Driving a classic car is always an adventure. The combination of looks, smells, sounds, is addictive. There’s also always the worry that something could go wrong at any second. But when all goes right, nothing can replace the experience of driving an old car. I re-learned this when I took my 1960 Chevy Impala convertible out of storage in Milwaukee and drove it to its new home in Minneapolis.
My Impala is almost all original, and being 55 years old you can expect problems. It had been given to me by my grandfather two years ago, and since then I have been working on making it more roadworthy. Cosmetically it is in great shape, not a Concours car, but there are no real problems. Mechanically, I have already had plenty of mishaps, and have a contender for worst mechanic horror story.
Over the two years I’ve had the car, I have found a set of whitewall radial tires to replace the bias-plys, which improved the ride immensely. Anyone who has driven a car with bias-ply tires knows how stressful it is to drive on the highway with the car following every single groove in the road. I also went through two generators and voltage regulators. The second set of these was installed a year ago by a private small-town mechanic who had apparently worked on the car before. I also had him check over everything and make sure it would be able to handle longer drives. Upon picking the car up, I was told that the car had been wired incorrectly, and that he fixed it all so I wouldn’t get a constant generator light. Trusting that he knew what he was doing, I drove the car the hour and a half home. Near the end I got the generator light again on constantly, which meant the battery was discharging, and it stayed on even when the car was off and the key was out. Thinking that it was a simple case of the problem not being fixed, I parked the car in the garage and went inside. Minutes later, we hear a loud squealing coming from the car and find that the hood is billowing smoke. My dad opened the hood and i see my pride and joy burning in front of me! When we get the fire put out we found out that all of the wiring from the battery to the generator and voltage regulator was burnt to a crisp, but luckily nothing else on the car suffered. I immediately called the guy that “fixed” it and he basically denied any fault and said he would have to look at it to see what caused the fire. I wasn’t about to let him anywhere near the car again so I had it fixed by a family friend who restores classic Mustangs. He rewired the entire car, put an alternator and fuse in the car to prevent any future fires, and also installed seat belts. Since this took all summer, I was unable to drive the car at all last year except to put it back into storage, which brings us to a week ago.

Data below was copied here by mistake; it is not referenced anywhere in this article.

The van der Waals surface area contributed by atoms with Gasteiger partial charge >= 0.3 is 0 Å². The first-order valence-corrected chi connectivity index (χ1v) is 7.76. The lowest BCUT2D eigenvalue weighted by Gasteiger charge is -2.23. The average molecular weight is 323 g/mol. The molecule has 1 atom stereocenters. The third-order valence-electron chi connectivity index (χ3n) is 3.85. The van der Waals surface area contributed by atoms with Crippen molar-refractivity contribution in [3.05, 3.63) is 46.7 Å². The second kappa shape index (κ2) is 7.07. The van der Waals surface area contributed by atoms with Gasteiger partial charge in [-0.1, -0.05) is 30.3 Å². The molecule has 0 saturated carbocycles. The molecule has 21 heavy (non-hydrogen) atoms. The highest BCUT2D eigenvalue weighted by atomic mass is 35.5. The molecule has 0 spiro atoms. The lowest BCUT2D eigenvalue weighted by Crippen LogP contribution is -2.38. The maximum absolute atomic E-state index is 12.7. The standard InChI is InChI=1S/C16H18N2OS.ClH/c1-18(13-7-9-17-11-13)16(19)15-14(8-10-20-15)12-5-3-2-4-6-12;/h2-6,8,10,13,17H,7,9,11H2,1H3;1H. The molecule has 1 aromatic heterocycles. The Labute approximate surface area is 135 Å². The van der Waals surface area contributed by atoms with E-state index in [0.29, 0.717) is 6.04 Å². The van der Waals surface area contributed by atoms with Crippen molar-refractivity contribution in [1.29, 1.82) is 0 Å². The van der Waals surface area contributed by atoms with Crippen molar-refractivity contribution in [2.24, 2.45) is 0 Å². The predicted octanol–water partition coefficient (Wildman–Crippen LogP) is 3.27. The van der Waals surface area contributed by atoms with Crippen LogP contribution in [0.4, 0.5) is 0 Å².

When I went to get my car for the first time this year, I was nervous that I would be getting back into a sea of problems, but to my surprise, the car started right up and ran like a dream! I proceeded to drive it almost 350 miles from my parents house in Milwaukee to my home in Minneapolis, with no problems whatsoever.
I am still always surprised at how reliable this car is now, and the attention it gets. Like Doug and his Ferrari, I never get left alone when I stop for gas, and I have to worry about people going over the center line trying to take pictures. People are always surprised to see a 23 year old behind the wheel of a car like this when they expect to see a balding old man. Like I said before, nothing can compare to the joy of driving a perfectly operating classic car, cruising down the road at 70 with the top down, your girl snuggled up next to you on the bench seat, and the world at your fingertips. While my new BMW may get better gas mileage, is faster and has A/C and nav, my Impala makes the cliched feeling of freedom ring true more than any new car ever could.
Keep watching for more stories and adventures with my Impala.